Awheel 83 preferably is employed to press to-" gether the winding of the plastic strip where it wraps onto the rollers I! which constitute internal forming means. The wheel is mounted on a vertical support 59 at the ended the horizontal rods 3| on the support and in such a vertical position as to apply the desired pressure to the plastic without unduly deforming it. Preferably air is directed against the wheel, as through a pipe 82, to cool. it and thus prevent the wheel from sticking tothe plastic material. The tube or tubing 63 preferablyis supported to hold it in alignment with the internal forming means and for this purpose there may be provided a pair of rollers, one of which is shown at 64, on supports 85 mounted on the table 2|,
and bottom rollers and on the two inside rollers and the belt 35 engages the innermost pulleys on the top and bottom rollers and on the two outside rollers. See particularly Fig. 3 which shows this engagement of the belts with the rollers and the extension of the belts 35 and 35 to opposite sides of the roller assembly. Thus the belt 34 passes around one part of a double pulley 36 on shaft 3! in supports 38 and 39, the other part of the pulley 36 being engaged by a belt 4|. The belt 4|, in turn, is driven by a double pulley 42 engaged by a belt 43, which in turn is driven from a double pulley 44 of repulley in turn is driven by a belt 54 from double pulley 55 receiving power through a belt 56 engagin the double pulley 44.
Through the driving means thus provided the rollers may be driven at the desired speed all in the same direction, as for example in'a counterrollers 64 supporting the tubing on opposite sides and permitting it to turn and to slide lengthwise with a minimum of resistance.
. In carrying out the novel method with the apparatus of the invention, the ribbon I4 i extruded and wrapped around the rollers l1 until in frictional engagement therewith and the formation of a tubevis started. The rotation of the rollers applies the desired tension to the strip or ribbon H to draw it and thus cause it to be molecularly oriented, the relative rates of extrusion and speed of rotation of the rollers being so controlled as to bring about this result.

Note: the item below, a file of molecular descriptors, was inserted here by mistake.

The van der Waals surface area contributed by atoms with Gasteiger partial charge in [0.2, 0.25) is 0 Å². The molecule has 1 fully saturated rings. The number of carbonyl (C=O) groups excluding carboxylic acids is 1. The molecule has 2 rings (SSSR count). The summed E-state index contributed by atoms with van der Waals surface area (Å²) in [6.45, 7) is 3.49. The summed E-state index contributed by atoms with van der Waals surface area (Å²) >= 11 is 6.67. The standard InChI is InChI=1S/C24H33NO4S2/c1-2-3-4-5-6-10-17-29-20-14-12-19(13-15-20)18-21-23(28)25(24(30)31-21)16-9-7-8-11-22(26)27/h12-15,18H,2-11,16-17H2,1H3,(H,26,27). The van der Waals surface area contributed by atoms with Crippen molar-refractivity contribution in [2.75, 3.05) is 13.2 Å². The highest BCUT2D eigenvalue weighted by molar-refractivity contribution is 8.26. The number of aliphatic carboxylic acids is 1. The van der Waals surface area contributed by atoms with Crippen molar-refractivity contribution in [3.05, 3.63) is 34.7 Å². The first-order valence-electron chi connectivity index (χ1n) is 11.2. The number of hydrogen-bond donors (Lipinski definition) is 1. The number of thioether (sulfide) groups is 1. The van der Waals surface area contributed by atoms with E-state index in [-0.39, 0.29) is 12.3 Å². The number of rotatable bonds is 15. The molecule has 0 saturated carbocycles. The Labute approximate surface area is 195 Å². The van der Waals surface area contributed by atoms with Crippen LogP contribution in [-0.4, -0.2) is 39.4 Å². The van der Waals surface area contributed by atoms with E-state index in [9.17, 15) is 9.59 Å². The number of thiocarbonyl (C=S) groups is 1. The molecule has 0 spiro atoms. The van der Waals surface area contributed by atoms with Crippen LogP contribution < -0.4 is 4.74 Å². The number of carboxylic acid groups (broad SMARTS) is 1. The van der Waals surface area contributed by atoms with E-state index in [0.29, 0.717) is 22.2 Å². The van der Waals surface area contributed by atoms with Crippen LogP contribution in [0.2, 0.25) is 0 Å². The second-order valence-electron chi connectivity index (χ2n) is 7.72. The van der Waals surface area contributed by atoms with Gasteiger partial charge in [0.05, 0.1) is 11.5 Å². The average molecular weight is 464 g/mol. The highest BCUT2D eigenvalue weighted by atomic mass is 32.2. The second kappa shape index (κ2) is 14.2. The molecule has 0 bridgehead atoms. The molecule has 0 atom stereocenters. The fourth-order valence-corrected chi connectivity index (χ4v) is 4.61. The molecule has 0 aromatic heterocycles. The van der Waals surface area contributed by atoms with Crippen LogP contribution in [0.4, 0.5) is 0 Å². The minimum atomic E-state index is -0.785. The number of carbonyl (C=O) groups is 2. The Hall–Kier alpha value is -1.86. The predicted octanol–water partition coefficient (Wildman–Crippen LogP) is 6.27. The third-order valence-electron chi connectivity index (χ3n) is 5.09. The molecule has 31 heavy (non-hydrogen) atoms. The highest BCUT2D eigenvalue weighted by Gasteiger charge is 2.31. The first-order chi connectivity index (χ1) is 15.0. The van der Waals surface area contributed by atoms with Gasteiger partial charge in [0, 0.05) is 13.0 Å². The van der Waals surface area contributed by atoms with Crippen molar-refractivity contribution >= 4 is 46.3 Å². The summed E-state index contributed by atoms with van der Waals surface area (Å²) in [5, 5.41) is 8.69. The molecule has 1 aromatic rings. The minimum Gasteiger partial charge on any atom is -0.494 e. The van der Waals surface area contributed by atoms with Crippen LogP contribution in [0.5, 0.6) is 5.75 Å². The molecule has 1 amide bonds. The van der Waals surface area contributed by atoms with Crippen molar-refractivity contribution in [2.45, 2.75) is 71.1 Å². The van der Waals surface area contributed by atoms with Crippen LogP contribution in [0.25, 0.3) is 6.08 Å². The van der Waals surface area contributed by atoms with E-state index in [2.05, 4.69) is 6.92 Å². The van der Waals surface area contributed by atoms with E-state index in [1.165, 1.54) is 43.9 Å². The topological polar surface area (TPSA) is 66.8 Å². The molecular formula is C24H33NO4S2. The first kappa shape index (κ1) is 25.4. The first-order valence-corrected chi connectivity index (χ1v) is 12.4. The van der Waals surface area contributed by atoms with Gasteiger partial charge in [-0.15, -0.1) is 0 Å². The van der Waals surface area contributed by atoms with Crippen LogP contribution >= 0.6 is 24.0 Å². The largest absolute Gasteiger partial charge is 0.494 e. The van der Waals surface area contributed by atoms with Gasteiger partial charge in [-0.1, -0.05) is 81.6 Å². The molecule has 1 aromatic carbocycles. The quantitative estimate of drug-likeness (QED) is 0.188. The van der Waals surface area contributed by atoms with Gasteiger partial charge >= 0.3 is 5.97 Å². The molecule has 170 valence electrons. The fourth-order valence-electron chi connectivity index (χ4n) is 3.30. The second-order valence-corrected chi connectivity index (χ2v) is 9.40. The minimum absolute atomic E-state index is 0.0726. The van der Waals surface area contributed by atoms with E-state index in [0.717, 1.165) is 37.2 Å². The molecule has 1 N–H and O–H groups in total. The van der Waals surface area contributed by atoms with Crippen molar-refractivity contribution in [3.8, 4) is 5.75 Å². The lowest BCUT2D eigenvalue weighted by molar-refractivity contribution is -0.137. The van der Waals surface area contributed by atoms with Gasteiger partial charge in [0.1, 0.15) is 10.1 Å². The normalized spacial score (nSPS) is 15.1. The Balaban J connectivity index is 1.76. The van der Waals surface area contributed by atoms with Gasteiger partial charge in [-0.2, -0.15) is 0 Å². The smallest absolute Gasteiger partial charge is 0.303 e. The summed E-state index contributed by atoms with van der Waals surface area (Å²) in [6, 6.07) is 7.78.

The rollers are driven at such a speed and the ribbon is extruded at such a rate as to cause the ribbon or strip to be wound around the rollers with the desired amount of overlap in Order that tubing of the desired wall thickness will be formed. The amount of overlap might be widely varied and either a thin walled tube or a thick walled tube produced, the greater the amount of overlap the thicker the tubing.
The ribbon or strip of plastic material will be at such a temperature that it will be coalesced into a non-lamellar mass, this coalescence usually being assisted by the pressure of the wheel 58, as mentioned above. This will be true even though the material will be at a suillciently low temperature and high viscosity to permit it to be highly oriented and to retain a large amount of orientation in the time necessary to form the tubing and to cool it to a point where orientation cannot be relaxed.
As the tubing is wound, it is caused to move to the right, looking at Figs. land 2, by the converging relation of the rotating rollers l1, that is, by their approximately conical arrangement. This action may be assisted by skewing the rollers l1 so that their axes all pass to one side of the true axis of the cone, the rollers all being skewed in the same direction. The rollers are so shown in Fig. 3.
Fig. 7 shows the manner in which a number of layers of the ribbon or strip I! may be built up initially to start the forming of the portion 63a of the tubing 63. It will be seen from this figure that the tubing has fiat sides, being hexagonal in shape. At this stage in the method, the plastic material will still be sufliciently hot to be elastic and to permit some relaxation of orientation which keeps it under tension and causes the tubing to ride along the rollers. As the tubing moves along over the rollers the distance between the rollers I1 decreases and this relieves the tension somewhat while the plastic material is cooling and its ability to relax is lessened but relaxation and contraction continue.